In their research paper, the team describe a clinical study of their cellulose pull-down virus neutralization assay (cpVNT), a neutralizing antibody blood test designed to assess individual responses to SARS-CoV-2 The immune protection profile of its variants.

With just a drop of fingertip blood, the test kit can assess an individual’s level of neutralizing antibodies against a specific Covid-19 variant within 10 minutes, making it an efficient, low-cost and easy-to-use tool that enables large-scale – Tested at scale and can be broadly deployed anywhere as part of a personalized vaccination strategy.

The test reveals an individual’s level of neutralizing antibodies, which can then inform when a person should take a booster dose and how cautious they should be about potential transmission before taking it.

It can be administered by laymen with no medical training and does not require any specialized laboratory equipment, paving the way for mass testing of vulnerable populations such as the elderly.

Co-first author and predecessor of the paper Hoi Lok Cheng, postdoctoral fellow at SMART AMR, said: “This is an exciting breakthrough for us and a continuation of our long-term work to develop highly efficient, low-cost and easy-to-use NAb tests to combat the Covid-19 pandemic. As A quantitative test that can detect levels of NAbs specific to key variants such as delta and omicron, cpVNT has provided us with valuable insights into the effectiveness of various vaccines relative to the variant of interest. The test kit will also be Proving to be integral to a more personalized approach to vaccination that will benefit high-risk populations such as the elderly and healthcare workers Individuals from these communities can have their immune protection status regularly assessed via cpVNT to let them know what There may be times when a booster dose may be appropriate or necessary. In addition, the test can be easily adapted to test new SARS-CoV-2 variants that may emerge in the future.”

based on years of research

This research builds on years of work by the SMART team.In a paper published in the Journal of Medicine and Public Health communication medicine, the team laid the foundation for a cellulose-based vertical flow test to detect neutralizing antibodies against SARS-CoV-2.Another paper published in the Journal of Chemical Engineering Bioengineering and Translational Medicine The validity of this test relative to other methods, such as pseudovirus-based virus neutralization test (pVNT) and surrogate virus neutralization test (sVNT), was discussed with good results.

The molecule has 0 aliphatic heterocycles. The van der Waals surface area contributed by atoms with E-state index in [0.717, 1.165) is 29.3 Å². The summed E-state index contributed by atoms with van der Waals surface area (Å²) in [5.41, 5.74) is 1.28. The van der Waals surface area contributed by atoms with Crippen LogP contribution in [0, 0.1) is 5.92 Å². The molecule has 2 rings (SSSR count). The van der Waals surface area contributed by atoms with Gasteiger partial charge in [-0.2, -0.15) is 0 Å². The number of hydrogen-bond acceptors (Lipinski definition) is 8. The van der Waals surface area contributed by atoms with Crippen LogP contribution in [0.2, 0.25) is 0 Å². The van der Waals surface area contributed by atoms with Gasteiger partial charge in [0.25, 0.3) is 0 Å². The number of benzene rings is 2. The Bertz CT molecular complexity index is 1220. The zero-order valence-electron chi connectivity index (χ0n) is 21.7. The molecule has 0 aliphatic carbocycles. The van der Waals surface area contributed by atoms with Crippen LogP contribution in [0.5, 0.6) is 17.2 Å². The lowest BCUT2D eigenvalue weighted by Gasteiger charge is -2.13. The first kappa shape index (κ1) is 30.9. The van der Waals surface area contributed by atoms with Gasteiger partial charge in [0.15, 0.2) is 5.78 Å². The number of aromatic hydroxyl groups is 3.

Using clinical samples (both whole blood and plasma) and the WHO international standard and reference panel for anti-SARS-CoV-2 antibodies, the team determined that whole blood tests, such as cpVNT, can be as informative as plasma—only the test. Because plasma- or serum-based tests require laboratory equipment to process the blood sample and collect a larger number of blood samples, cpVNT is more resource efficient and less invasive. The feasibility of cpVNT also demonstrates that neutralizing antibody and point-of-care testing can be successfully performed using this format and protocol — paving the way for further development and innovation of this platform for other diseases.

Further development of the test kit is ongoing to meet the necessary regulatory approvals and manufacturing standards for public use. The team that developed the test at SMART also spun out Thrixen, a biotech startup that is developing the test into a commercially viable product.

SMART AMR completed key development of the rapid test with NTU scientists who helped design the study, provide specific reagent supplies and clinical sample collection. NUH and NCID provided consultation on clinical sample supply and testing for medical use, while MIT oversaw the project.

This work was funded by Singapore’s National Research Foundation (NRF) under the Research Campus of Excellence and Technology Enterprise (CREATE) scheme. It is also supported by Singapore’s National Medical Research Council’s Covid-19 Research Fund and the National Center for Health Innovation’s Covid-19 Gap Fund.

SMART was founded in 2007 by MIT and NRF. SMART is the first entity in CREATE. SMART is a knowledge and innovation hub that conducts cutting-edge research in areas of interest to Singapore and MIT. SMART currently includes an innovation center and five interdisciplinary research groupsa: AMR, Critical Analytics for Manufacturing Personalized Medicine, Disruptive and Sustainable Technologies for Precision Agriculture, Future Urban Mobility and Low Energy Electronic Systems.

The AMR IRG is a translational research and entrepreneurship program aimed at addressing the growing threat of antimicrobial resistance. By leveraging the talent and converging technologies of Singapore and MIT, it tackles AMR head-on by developing multiple innovative and disruptive approaches to identify, tackle and treat drug-resistant microbial infections. Through strong scientific and clinical collaborations, it delivers transformative holistic solutions to Singapore and the world.